A nationwide group of institutions that conducts clinical trials of promising candidate vaccines and therapies for infectious diseases, known as the Vaccine and Treatment Evaluation Units (VTEUs), has been awarded nine contracts to strengthen and broaden the scope of its research. Group Health Research Institute is one of these institutions. With these new awards, the National Institute of Allergy and Infectious Diseases (NIAID) will increase the number of funded institutions from eight to nine and expand the ability of the VTEUs to conduct research in domestic and international research locations, including resource-poor settings.
Each institution has the potential to receive funding from the NIAID, part of the National Institutes of Health, estimated to be up to $135 million annually over a seven-year period. (During the past seven years, Group Health Research Institute's VTEU funding averaged $3 million a year.)
"Group Health is the only one of the nine VTEU centers located west of the Rockies-and the only one not at a university medical center," said Lisa A. Jackson, MD, MPH, principal investigator of the Group Health VTEU and a senior investigator at Group Health Research Institute. "With this new contract, we will be continuing the work we started when we joined the VTEU network in 2007." The Group Health VTEU is currently focusing on evaluating the new H7N9 influenza strain that caused an outbreak when it was transmitted from birds to people in China last spring. "We will be evaluating a wide range of vaccines in addition to flu vaccines, including smallpox, pneumococcal, and other vaccines, in populations including children, adults, and the elderly," she added.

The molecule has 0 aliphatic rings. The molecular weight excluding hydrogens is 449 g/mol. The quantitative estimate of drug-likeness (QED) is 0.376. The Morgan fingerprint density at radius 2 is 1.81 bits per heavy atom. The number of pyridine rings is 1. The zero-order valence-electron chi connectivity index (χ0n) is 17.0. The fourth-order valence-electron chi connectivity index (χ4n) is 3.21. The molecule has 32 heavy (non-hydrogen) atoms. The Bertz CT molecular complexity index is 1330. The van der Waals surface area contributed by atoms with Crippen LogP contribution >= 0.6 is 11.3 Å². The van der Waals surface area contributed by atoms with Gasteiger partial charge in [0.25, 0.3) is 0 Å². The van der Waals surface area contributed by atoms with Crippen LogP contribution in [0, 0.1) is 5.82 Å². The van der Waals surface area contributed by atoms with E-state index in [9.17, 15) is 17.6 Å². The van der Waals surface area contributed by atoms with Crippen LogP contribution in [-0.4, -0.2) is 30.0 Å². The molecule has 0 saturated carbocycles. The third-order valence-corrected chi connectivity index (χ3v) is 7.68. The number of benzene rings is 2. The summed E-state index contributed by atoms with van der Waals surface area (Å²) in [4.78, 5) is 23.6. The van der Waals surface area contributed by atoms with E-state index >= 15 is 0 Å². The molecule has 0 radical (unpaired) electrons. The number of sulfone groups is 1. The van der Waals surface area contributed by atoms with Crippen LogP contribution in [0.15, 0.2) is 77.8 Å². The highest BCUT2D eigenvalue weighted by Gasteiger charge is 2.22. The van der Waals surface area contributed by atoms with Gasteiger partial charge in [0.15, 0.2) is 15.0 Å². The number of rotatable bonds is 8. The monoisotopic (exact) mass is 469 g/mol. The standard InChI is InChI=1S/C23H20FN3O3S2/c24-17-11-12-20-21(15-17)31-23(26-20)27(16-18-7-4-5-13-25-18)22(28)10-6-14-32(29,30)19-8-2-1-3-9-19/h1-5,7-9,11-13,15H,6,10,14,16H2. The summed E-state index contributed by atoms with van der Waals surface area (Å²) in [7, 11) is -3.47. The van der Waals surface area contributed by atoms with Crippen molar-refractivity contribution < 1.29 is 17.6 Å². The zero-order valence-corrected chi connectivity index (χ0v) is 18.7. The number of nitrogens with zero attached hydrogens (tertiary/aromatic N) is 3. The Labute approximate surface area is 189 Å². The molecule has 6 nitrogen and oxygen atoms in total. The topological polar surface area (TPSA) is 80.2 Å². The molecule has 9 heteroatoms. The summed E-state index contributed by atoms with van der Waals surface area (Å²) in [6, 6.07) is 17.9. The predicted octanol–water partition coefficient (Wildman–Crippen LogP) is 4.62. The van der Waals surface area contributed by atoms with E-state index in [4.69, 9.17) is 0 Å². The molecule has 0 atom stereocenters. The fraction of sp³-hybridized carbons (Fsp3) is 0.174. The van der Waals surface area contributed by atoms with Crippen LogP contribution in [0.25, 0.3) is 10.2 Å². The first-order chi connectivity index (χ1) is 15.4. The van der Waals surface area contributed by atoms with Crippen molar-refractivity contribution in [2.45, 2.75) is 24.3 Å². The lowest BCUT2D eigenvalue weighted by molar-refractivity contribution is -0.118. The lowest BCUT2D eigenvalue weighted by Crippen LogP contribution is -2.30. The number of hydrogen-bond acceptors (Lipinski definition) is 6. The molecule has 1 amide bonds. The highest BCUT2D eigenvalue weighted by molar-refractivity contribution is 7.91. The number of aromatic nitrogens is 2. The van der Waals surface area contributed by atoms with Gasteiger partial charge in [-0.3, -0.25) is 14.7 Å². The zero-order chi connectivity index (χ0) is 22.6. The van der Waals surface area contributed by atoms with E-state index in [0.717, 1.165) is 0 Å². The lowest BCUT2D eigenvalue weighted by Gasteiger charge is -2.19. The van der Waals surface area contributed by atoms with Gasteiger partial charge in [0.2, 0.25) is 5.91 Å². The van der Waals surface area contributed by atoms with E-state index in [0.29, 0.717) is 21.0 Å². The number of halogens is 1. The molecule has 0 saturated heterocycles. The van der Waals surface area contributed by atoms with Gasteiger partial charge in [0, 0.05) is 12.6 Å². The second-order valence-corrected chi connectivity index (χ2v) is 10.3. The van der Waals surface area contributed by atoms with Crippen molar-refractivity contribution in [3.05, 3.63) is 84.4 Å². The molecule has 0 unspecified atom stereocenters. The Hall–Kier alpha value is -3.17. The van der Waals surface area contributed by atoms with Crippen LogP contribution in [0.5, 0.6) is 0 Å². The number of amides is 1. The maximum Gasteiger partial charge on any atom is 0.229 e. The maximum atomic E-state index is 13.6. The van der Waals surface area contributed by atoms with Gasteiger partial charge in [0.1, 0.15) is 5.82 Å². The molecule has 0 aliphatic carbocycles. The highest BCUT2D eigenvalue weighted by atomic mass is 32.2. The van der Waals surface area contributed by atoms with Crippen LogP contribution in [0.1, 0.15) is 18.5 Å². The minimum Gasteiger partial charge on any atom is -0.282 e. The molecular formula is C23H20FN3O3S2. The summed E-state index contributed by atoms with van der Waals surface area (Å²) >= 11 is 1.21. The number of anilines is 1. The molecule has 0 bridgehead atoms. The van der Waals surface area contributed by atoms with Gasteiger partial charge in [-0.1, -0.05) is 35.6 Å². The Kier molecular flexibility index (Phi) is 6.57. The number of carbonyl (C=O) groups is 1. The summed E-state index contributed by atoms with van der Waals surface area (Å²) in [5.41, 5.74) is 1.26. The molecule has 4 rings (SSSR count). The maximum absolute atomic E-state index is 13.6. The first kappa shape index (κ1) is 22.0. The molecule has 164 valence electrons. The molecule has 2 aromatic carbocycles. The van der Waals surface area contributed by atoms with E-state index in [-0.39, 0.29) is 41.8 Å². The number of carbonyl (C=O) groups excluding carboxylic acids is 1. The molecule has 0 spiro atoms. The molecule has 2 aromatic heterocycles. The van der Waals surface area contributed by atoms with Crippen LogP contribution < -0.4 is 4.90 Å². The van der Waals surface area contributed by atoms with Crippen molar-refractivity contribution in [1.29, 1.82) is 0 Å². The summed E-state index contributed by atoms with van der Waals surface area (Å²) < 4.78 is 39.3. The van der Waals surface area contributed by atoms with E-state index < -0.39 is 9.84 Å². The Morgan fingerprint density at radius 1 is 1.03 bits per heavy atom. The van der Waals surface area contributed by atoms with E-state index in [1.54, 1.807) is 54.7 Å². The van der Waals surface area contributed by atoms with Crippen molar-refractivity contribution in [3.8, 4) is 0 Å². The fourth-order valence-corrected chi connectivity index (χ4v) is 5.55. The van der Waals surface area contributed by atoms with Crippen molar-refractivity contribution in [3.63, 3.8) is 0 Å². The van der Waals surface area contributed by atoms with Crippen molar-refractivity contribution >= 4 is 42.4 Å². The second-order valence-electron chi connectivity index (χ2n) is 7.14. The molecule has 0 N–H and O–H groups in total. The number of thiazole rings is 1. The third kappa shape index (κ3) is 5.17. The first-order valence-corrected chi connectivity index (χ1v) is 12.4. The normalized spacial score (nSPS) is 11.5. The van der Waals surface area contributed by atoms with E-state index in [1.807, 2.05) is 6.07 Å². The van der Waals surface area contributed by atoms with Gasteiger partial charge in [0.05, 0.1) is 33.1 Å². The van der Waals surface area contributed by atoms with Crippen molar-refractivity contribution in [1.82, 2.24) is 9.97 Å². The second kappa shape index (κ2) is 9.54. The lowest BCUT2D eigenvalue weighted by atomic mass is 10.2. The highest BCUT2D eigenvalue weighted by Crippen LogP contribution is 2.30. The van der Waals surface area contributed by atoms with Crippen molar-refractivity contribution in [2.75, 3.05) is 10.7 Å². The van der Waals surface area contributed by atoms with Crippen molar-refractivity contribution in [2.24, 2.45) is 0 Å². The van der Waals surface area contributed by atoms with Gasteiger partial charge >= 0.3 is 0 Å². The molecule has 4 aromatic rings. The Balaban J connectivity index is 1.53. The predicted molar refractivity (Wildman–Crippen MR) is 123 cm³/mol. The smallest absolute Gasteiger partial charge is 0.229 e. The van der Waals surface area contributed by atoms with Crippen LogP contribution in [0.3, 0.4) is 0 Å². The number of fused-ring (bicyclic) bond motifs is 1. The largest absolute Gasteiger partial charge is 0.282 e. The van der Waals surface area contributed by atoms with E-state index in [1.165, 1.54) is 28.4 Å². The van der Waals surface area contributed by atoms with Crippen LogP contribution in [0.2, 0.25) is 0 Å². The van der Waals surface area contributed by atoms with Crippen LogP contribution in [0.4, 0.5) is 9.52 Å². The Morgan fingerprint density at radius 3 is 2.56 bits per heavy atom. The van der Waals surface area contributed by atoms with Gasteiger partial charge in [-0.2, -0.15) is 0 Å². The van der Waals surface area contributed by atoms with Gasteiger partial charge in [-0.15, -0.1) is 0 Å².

Established in 1962, the VTEUs have conducted hundreds of clinical trials, many of which have contributed to vaccine licensure. VTEU investigators have tested vaccines and therapeutics for diseases such as influenza, pneumonia, pertussis, Haemophilus influenzae type B infection, cholera, anthrax, malaria, and tuberculosis. Childhood vaccines and combination vaccines-the delivery of several vaccines through one inoculation-have been and remain an important part of the VTEUs' research goals.
For example, the network is evaluating the safety of and immune response generated by the pertussis vaccine Tdap in pregnant women and the effect of immunizing expectant mothers on their infants' immune responses to DTaP, the pertussis vaccine that is routinely administered to children.